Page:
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T-Mobile Fires Up 2.5GHz 5G in 80 Cities and It’s Actually a Big Deal

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The story of 5G over the past two years hasn’t been one to pay much attention to. Carriers have forced the logo on your phone and likely had a hand in making you pay for the technology that pushes it, all while your experience on their network hasn’t changed much. You either had “5G” that wasn’t any faster than your previous LTE connection, or you were told there was 5G somewhere in your city, on a random block, that could maybe produce 2Gbps speeds if you were standing on a street corner. In other words, 5G has been a bust.

Today, T-Mobile is firing up 5G you should actually care about.

When T-Mobile bought Sprint, they acquired a bunch of 2.5GHz spectrum that will be used as mid-band 5G and will be a portion of a 5G network that will produce meaningful speeds and connections. T-Mobile has had “nationwide” 5G for a while as low-band 5G, but it’s mostly like an LTE connection in terms of speeds and experience. Mid-band 5G is worth paying attention to.

T-Mobile says it has turned on mid-band 5G in over 80 cities and towns as of this morning. With this mid-band (2.5GHz) 5G, you could see speeds 7.5x greater than your current LTE connection. T-Mobile has suggested average download speeds around 300Mbps with peaks hitting 1Gbps.

To get a better feel for the importance of mid-band, T-Mobile’s layer cake graphic does a great job of explaining. Below, you can see the low-band 5G, the reach it has without the speeds (height in the cake). The mid-band might not reach as far, but it can still spread over large distances, while creating faster speeds. Then you have 5G mmW at the top, which is the super fast 5G that can barely work properly through a window and is more like a WiFi hotspot used in dense cities and stadiums. The mid-band is a good balance of reach and speed.

As a part of today’s news, T-Mobile released a list of cities that now have access to their mid-band 5G. Start scrolling to see if your town made the cut.

California

  • Citrus
  • La Puente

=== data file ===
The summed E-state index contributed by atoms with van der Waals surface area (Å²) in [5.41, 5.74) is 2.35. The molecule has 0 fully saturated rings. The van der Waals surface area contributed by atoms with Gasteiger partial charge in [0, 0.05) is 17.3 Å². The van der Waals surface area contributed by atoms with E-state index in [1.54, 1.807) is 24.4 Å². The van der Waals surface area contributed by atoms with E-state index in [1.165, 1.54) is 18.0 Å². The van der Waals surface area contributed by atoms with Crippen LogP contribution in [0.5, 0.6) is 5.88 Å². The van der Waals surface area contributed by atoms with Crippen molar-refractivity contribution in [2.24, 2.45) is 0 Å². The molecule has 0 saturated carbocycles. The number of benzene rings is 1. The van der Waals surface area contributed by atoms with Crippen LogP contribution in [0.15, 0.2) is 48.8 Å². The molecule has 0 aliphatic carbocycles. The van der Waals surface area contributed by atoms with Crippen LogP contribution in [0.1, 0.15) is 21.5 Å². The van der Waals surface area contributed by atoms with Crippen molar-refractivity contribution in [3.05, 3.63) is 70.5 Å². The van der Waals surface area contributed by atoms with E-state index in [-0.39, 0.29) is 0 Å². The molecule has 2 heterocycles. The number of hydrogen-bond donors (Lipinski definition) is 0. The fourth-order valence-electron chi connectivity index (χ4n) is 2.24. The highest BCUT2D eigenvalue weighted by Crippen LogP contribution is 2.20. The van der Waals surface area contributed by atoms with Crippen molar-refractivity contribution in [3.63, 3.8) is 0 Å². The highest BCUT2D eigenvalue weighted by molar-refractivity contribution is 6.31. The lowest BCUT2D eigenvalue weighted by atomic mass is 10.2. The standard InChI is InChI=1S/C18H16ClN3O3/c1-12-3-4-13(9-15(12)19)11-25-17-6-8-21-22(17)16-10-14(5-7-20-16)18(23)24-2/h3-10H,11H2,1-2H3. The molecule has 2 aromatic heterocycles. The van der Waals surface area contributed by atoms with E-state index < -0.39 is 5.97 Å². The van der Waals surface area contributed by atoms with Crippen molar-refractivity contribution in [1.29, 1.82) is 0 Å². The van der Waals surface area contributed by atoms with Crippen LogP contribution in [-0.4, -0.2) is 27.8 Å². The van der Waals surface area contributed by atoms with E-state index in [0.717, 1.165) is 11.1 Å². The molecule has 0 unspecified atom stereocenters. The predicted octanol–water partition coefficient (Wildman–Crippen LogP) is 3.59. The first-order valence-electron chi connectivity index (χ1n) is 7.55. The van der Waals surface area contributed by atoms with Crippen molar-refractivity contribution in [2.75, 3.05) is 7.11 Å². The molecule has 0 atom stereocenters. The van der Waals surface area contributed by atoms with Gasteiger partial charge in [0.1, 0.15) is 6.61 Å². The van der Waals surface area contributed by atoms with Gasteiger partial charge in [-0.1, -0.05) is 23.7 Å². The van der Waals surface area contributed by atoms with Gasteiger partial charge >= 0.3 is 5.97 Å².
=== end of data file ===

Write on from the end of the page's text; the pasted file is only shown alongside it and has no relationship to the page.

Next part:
• Los Angeles
  • Paramount
  • San Fernando
  • Willowbrook

District of Columbia

  • Washington D.C.

Florida  

  • Azalea Park
  • Holiday
  • Progress Village
  • Westchase

Georgia  

  • Atlanta
  • Gainesville
  • Mableton
  • North Atlanta
  • Winder

Illinois  

  • Bellwood
  • Calumet City
  • Chicago
  • Chicago Heights
  • Glendale Heights
  • Hanover Park
  • Ingalls Park
  • Northlake

Indiana  

  • Merrillville

Maryland 

Massachusetts  

  • Holbrook
  • Waltham

Michigan  

  • Bangor
  • Decatur

Minnesota  

Missouri  

New Jersey  

  • Camden
  • Cliffside Park
  • Fort Lee
  • Hasbrouck Heights
  • North Arlington
  • Palisades Park
  • Paterson
  • Roselle
  • Totowa

New York  

  • Copiague
  • East Williston
  • Freeport
  • Garden City
  • Garden City Park
  • Harbor Isle
  • Hempstead
  • Island Park
  • Lindenhurst
  • Long Beach
  • Malverne Park Oaks
  • Middle Island
  • Mineola
  • New York
  • Plainview
  • West Hempstead
  • Williston Park

North Carolina  

  • Clemmons
  • Kernersville
  • Pineville
  • Stallings
  • Statesville
  • Winston-Salem

Oregon  

  • Aloha
  • Newberg
  • Sherwood

Pennsylvania  

  • Braddock
  • Colwyn
  • Darby
  • East Lansdowne
  • Kerrtown
  • Meadville
  • Philadelphia
  • Rankin
  • Yeadon

Texas 

  • Dallas
  • Houston
  • Nassau Bay

Virginia  

  • Bailey’s Crossroads
  • Bull Run
  • Highland Springs
  • Lake Barcroft
  • Newport News
  • Sudley
  • Tysons Corner

Washington   

  • Geneva
  • Oak Harbor
  • Snohomish

Again, this is big news in the 5G world. If you live in one of these areas and have a supported mid-band 5G phone, you might actually like 5G for the first time.

// T-Mobile

Via: droid-life.com

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